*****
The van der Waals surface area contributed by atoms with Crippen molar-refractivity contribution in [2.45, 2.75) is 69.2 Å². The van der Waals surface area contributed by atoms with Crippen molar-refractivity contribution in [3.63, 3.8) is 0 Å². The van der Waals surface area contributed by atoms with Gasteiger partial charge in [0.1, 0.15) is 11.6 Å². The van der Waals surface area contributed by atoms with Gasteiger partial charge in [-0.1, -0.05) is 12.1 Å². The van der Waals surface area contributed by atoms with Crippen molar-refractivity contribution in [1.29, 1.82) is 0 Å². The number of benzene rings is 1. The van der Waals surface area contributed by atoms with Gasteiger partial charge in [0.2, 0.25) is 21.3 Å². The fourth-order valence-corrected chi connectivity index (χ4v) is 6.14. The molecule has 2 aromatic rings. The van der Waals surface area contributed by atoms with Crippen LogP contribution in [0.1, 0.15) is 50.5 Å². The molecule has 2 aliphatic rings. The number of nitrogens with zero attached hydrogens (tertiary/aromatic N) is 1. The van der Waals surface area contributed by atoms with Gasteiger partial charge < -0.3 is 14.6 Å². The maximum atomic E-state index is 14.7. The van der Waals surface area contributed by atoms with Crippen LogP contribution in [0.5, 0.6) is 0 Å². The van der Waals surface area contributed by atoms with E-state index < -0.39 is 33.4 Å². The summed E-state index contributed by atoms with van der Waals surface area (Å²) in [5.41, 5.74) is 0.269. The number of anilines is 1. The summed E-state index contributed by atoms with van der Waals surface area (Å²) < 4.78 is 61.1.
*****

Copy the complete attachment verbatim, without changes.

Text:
The van der Waals surface area contributed by atoms with Crippen molar-refractivity contribution in [2.45, 2.75) is 69.2 Å². The van der Waals surface area contributed by atoms with Crippen molar-refractivity contribution in [3.63, 3.8) is 0 Å². The van der Waals surface area contributed by atoms with Gasteiger partial charge in [0.1, 0.15) is 11.6 Å². The van der Waals surface area contributed by atoms with Gasteiger partial charge in [-0.1, -0.05) is 12.1 Å². The van der Waals surface area contributed by atoms with Crippen molar-refractivity contribution in [1.29, 1.82) is 0 Å². The number of benzene rings is 1. The van der Waals surface area contributed by atoms with Gasteiger partial charge in [0.2, 0.25) is 21.3 Å². The fourth-order valence-corrected chi connectivity index (χ4v) is 6.14. The molecule has 2 aromatic rings. The van der Waals surface area contributed by atoms with Crippen LogP contribution in [0.1, 0.15) is 50.5 Å². The molecule has 2 aliphatic rings. The number of nitrogens with zero attached hydrogens (tertiary/aromatic N) is 1. The van der Waals surface area contributed by atoms with Gasteiger partial charge < -0.3 is 14.6 Å². The maximum atomic E-state index is 14.7. The van der Waals surface area contributed by atoms with Crippen LogP contribution in [0.5, 0.6) is 0 Å². The van der Waals surface area contributed by atoms with E-state index < -0.39 is 33.4 Å². The summed E-state index contributed by atoms with van der Waals surface area (Å²) in [5.41, 5.74) is 0.269. The number of anilines is 1. The summed E-state index contributed by atoms with van der Waals surface area (Å²) < 4.78 is 61.1.